Archive for January, 2010

IBM this week reported fourth-quarter 2009 diluted earnings of $3.59 per share compared with diluted earnings of $3.37 per share in the same quarter one year ago. That represents a 10 percent jump, and the first time IBM has seen revenues increase in more than a year.

"We concluded a strong year with a solid performance in the fourth quarter in which we again delivered growth in margins, profit and earnings," said Samuel J. Palmisano, IBM chairman, president and chief executive officer. "IBM continued to benefit from our strategic transformation, offerings that our clients value in this economy, and our commitment to developing countries around the world."

Big blue also attributed its numbers to several investment opportunities, including cloud computing. Based on this, and other factors, IBM said it expects full-year 2010 diluted earnings per share to reach at least $11.00.

Image Credit: IBM

Governance, Risk, and Compliance (GRC) software vendor Lumigent on Tuesday announced it has closed a new round of funding worth $3 million courtesy of North Bridge Venture Partners. The company said it plans to use the new-found cash to accelerate its expansion.

"The audit and regulatory compliance burden on businesses contniues to grow, in an era of increased risk," said RedMon analyst James Governor. "Better business controls and governance processes are needed, but reactive, manual, and costly approaches dominate. AppGRC is designed for continuous audit, a more systematic approach to busienss systems compliance, with automated, policy-based reporting."

Lumigent kept busy in 2009 with the launch of its AppGRC for PeopleSoft Finance Management, which the company claims is the industry’s first automated GRC control app. Lumigent also added new partners to the fold, including Deltek and BTRG, and 15 new AppGRC customers.

"For us, 2009 was a year of proof," said John H. Capobianco, president and CEO of Lumigent.

Life is good in the international communications industry–if you’re Skype, that is. And everyone else? Not so much, according to data by research firm TeleGeography.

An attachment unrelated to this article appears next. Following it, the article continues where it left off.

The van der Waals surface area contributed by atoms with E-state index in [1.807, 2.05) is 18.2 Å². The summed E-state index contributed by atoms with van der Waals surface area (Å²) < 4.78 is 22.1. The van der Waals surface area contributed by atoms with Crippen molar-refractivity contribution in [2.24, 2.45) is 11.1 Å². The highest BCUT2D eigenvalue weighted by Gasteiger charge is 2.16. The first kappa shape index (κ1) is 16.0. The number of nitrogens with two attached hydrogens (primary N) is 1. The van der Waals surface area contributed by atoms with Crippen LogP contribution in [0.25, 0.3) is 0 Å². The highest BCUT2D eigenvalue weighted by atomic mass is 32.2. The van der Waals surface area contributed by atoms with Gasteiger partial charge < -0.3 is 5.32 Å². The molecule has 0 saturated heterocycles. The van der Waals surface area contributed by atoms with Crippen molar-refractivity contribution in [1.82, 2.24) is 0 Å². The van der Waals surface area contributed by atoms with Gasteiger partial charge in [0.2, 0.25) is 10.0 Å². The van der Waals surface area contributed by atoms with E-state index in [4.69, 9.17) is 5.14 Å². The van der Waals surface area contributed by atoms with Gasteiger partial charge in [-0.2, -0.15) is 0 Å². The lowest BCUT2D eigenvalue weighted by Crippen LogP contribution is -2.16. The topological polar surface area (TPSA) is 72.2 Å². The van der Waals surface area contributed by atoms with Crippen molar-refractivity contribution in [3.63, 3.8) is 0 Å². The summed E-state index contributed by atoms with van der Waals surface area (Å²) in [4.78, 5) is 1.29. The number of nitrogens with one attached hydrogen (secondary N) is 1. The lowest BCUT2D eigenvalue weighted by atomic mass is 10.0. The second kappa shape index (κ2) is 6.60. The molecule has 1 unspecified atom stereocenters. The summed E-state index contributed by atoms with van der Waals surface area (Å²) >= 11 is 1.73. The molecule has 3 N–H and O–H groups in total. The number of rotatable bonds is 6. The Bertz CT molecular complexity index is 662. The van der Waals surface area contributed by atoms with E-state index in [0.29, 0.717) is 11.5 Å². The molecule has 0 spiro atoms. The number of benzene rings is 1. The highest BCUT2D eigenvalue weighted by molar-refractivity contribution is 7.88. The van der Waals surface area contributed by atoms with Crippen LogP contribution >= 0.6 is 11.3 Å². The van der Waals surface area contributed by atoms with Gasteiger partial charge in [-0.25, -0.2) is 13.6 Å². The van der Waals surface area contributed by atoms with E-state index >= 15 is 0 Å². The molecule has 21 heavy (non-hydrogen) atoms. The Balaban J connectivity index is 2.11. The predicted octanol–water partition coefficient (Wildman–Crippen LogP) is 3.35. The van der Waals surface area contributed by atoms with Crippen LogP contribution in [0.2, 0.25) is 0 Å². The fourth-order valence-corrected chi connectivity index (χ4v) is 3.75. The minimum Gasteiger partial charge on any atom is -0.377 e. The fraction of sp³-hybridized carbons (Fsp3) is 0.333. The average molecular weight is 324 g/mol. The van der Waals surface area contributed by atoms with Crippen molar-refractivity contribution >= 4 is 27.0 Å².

TeleGeography says that international telephone traffic has slowed way down, halting a trend that’s been in place for a quarter of a century. In the past 25 years, international call volume from telephones enjoyed a compounded annual growth rate of 15 percent. And while traffic is still on the rise, it’s slowed to just 8 percent, growing from 376 billion minutes in 2008 to about 406 billion minutes in 2009.

"Demand for international voice has been remarkably robust, but it’s clearly not recession-proof," said TeleGeography analyst Stephan Beckert.

Meanwhile, Skype’s international traffic is booming and remains ahead of the curve, having jumped 51 percent in 2008 and is projected to grow 63 percent in 2009, to 54 billion minutes, TeleGeography said.

"The volume of traffic routed via Skype is tremendous," Beckert added. "Skype is now the largest provider of cross-border communications in the world, by far."

Life is good in the international communications industry–if you’re Skype, that is. And everyone else? Not so much, according to data by research firm TeleGeography.

TeleGeography says that international telephone traffic has slowed way down, halting a trend that’s been in place for a quarter of a century. In the past 25 years, international call volume from telephones enjoyed a compounded annual growth rate of 15 percent. And while traffic is still on the rise, it’s slowed to just 8 percent, growing from 376 billion minutes in 2008 to about 406 billion minutes in 2009.

"Demand for international voice has been remarkably robust, but it’s clearly not recession-proof," said TeleGeography analyst Stephan Beckert.

Meanwhile, Skype’s international traffic is booming and remains ahead of the curve, having jumped 51 percent in 2008 and is projected to grow 63 percent in 2009, to 54 billion minutes, TeleGeography said.

"The volume of traffic routed via Skype is tremendous," Beckert added. "Skype is now the largest provider of cross-border communications in the world, by far."

Both AMD and Intel have fully embraced DDR3, and as a result, no one wants DDR2 anymore. Demand for DDR2 has fallen by the wayside, while DDR3 is selling through the roof. For Korea-based DRAM makers, the situation has left them with a surplus of DDR2 modules, and they don’t want them any more than consumers do.

The solution? Bundle DDR3 modules with DDR2 chips. Doing so will help clear out DDR2 inventories that have been piling up, and will also help keep the price gap between the two standards from widening. According to DigiTimes’ industry sources, the strategy is to minimize the impact that a DDR2 oversupply and DDR3 shortage would have on the market.

As it stands, sport market prices for 1.3GHz 1Gb DDR3 chips are averaging about $3.08, compared to $2.50 for 800MHz 1Gb DDR2 chips, according to the latest data from DRAMeXchange.

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